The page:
Gogol’s Ogling Eyeball

Gogol’s Ogling Eyeball

“There once was a man named Nicolai
Who thought he was a Nose, I cannot lie
Those Ruskie prevaricators
Such unreliable narrators
Autoplagiarists so very sly”

To make a long story short—I got “gogolized" by Nicolai Gogol. I couldn’t help myself after I read “The Nose”—and then I went overboard with “The Overcoat.” You can look it up on Google—the sordid story of my Gogol existence.

It started one dark and stormy night—while reading Lewis Carroll’s “The Hunting of the Snark.” Maybe it was the word “Snark” that started it all—seducing me down into the depths of Gogol’s Ogling Eyeball.

Pretty soon like Kafka’s “Metamorphosis”—I was transformed into what can only be said to be worse than a crawling Cockroach. Worse than Gogol’s Nose or Gogol’s nightmarish Overcoat. I became “gogolized” into something worse than Gregor Samsa, Akaki Akakievich or Ivan Yakovlevich.

In short—I became Gogol’s Ogling Eyeball.

It goes like this—ogle, ogle, snarky wave, ogle, ogle, snarky wave, fantastic climax, ogle, ogle, and then back into the chaos from which it all came from. At this subhuman level of art, literature is basically a pitiful underdog—to be cursed and reviled by all literary critics because it comes from that realm of “dark and stormy night” fantasy where ships pass each other in the foggy inky shadowy darkness of the Sea of Snarke.

Gogol was born in April Fools Day in 1809—which perhaps explains why he was so Snarky. Born under such a dismal star—no wonder he became such a well-known snarky writer of fitful fiction. Kapmist, a contemporary writer, having read a poem by Nicolai written when he was five, told his parents that the solemn urchin would be a tragic writer of genius if only he could find his Snarky muse.

The Snarky muse is a troublesome Task Mistress. Snarke Literature skirts the irrational—schmoozing with the grotesque. It sucks you into the nightmare Black Hole where even light and gravity as well as the Drudge Report and FOX-News disappear into its depths.

The superficial reader of this story—will probably see me helplessly “gogolized” by Nicolai—into a hoity-toity babbling buffoon. Solemnly denouncing the horrors of Neocon Bureaucrats, the poshlust Ponzi scams of Bankers, the poor trusting people who believed in the Stock Market. But Gogol’s Nose and The Overcoat—they’re really much more than that.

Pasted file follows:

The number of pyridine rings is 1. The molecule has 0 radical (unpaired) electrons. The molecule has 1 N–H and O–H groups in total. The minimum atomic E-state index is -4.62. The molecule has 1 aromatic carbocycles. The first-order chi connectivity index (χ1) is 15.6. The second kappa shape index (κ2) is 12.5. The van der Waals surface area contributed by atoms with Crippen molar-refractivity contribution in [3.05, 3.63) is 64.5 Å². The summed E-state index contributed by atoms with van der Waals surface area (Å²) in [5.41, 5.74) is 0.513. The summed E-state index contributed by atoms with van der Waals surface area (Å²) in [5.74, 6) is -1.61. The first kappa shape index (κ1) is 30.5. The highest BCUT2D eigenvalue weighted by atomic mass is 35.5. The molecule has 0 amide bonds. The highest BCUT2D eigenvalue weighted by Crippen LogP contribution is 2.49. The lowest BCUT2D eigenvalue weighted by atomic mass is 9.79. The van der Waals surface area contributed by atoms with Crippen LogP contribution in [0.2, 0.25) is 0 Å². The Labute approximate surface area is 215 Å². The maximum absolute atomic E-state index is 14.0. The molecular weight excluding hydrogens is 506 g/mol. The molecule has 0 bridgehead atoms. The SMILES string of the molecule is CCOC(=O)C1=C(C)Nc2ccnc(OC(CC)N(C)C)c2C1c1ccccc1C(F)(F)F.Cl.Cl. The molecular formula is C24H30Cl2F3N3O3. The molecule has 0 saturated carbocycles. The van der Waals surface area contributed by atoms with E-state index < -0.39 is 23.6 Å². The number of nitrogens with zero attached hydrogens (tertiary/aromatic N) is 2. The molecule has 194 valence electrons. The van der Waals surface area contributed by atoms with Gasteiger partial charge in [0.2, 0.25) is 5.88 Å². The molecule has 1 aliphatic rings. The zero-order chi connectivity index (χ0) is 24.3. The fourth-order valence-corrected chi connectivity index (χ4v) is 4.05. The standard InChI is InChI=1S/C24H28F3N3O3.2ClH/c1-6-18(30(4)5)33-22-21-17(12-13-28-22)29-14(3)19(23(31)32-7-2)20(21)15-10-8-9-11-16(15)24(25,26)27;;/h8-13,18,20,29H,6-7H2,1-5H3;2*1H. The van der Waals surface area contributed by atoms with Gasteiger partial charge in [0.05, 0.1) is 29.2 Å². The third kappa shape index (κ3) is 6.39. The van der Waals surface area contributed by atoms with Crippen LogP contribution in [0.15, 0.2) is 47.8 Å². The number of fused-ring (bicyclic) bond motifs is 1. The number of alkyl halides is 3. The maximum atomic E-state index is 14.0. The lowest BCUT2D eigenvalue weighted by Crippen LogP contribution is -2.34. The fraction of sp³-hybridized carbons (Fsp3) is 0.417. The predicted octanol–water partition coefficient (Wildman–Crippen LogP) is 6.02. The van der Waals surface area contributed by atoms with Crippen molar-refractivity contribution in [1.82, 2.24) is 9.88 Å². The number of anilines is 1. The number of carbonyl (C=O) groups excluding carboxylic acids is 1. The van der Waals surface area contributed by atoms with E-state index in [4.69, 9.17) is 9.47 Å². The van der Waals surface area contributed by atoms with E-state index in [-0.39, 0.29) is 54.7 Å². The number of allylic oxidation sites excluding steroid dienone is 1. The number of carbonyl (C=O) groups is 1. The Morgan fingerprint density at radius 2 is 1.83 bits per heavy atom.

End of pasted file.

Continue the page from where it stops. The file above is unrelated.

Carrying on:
Give me the Snarky Reader—this is a tale for them.

Cynical Orwell, matter-of-fact Roth, restrained Graham Greene have had their moments of Snarky insight. When novels blur into dystopian satire—then suddenly shift into parody. As Vladimir Nabokov said—“Satire is a lesson, parody is a game.”

When Gogol tried to be like Orwell, Roth and Greene—trying to write in the literary tradition of rational satire and critical dystopian—he failed. But when the skated on the thin ice across the depths of his own private abyss—he became more then just a great Russian writer.

To skate on thin ice—means to glide over the abyss. With Gogol there’s this “jerk and glide” method—as Nabokov says in his Russian Literature lectures. You’ll be gliding along in a lyrical lullaby—then suddenly the ice breaks open like a trap-door.

Then there’s this sudden absurd free-fall down into Nothingness. But the skating continues—with different shades and degrees of absurdity. It may seem comic and quaint—but absurdity has many levels of icy stillness to skate through the night on.

To fall through the ice—to then next level of absurdity. And to keep your balance—no matter how weird the absurd abyss gets. That’s the trick of a true Absurdist—for the ice is thin and there are many irrational levels to the absurd depths.

There’s the absurdity of the hapless barber Ivan Yakovlevich who lives on Voznessensky Avenue and the plight of the Petersburg lowly civil servant Akaky Akakievich. There is no premonition—no hints of the precise date or under what circumstances the metamorphosis will take place. These things remain a mystery—for Ivan, Akaky, you and I. It may seem odd, somewhat recherché—but it would be a waste of time searching for how the absurd happens in a natural or rational way.